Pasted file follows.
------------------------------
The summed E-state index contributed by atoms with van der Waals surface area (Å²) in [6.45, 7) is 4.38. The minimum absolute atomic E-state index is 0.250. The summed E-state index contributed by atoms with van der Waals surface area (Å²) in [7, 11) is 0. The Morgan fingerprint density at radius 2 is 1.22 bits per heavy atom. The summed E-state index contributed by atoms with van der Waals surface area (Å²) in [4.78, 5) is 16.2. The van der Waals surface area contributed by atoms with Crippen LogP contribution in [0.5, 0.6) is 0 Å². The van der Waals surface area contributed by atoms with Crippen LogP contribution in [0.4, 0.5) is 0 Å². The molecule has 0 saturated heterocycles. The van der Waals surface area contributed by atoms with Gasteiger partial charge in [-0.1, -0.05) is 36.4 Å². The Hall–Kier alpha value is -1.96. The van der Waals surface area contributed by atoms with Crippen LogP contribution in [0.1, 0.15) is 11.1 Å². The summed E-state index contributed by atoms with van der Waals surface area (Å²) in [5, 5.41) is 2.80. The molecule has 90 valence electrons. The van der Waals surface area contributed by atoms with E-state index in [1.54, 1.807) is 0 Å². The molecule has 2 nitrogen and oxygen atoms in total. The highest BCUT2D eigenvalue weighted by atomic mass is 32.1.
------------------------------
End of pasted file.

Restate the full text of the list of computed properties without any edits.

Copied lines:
The summed E-state index contributed by atoms with van der Waals surface area (Å²) in [6.45, 7) is 4.38. The minimum absolute atomic E-state index is 0.250. The summed E-state index contributed by atoms with van der Waals surface area (Å²) in [7, 11) is 0. The Morgan fingerprint density at radius 2 is 1.22 bits per heavy atom. The summed E-state index contributed by atoms with van der Waals surface area (Å²) in [4.78, 5) is 16.2. The van der Waals surface area contributed by atoms with Crippen LogP contribution in [0.5, 0.6) is 0 Å². The van der Waals surface area contributed by atoms with Crippen LogP contribution in [0.4, 0.5) is 0 Å². The molecule has 0 saturated heterocycles. The van der Waals surface area contributed by atoms with Gasteiger partial charge in [-0.1, -0.05) is 36.4 Å². The Hall–Kier alpha value is -1.96. The van der Waals surface area contributed by atoms with Crippen LogP contribution in [0.1, 0.15) is 11.1 Å². The summed E-state index contributed by atoms with van der Waals surface area (Å²) in [5, 5.41) is 2.80. The molecule has 90 valence electrons. The van der Waals surface area contributed by atoms with E-state index in [1.54, 1.807) is 0 Å². The molecule has 2 nitrogen and oxygen atoms in total. The highest BCUT2D eigenvalue weighted by atomic mass is 32.1.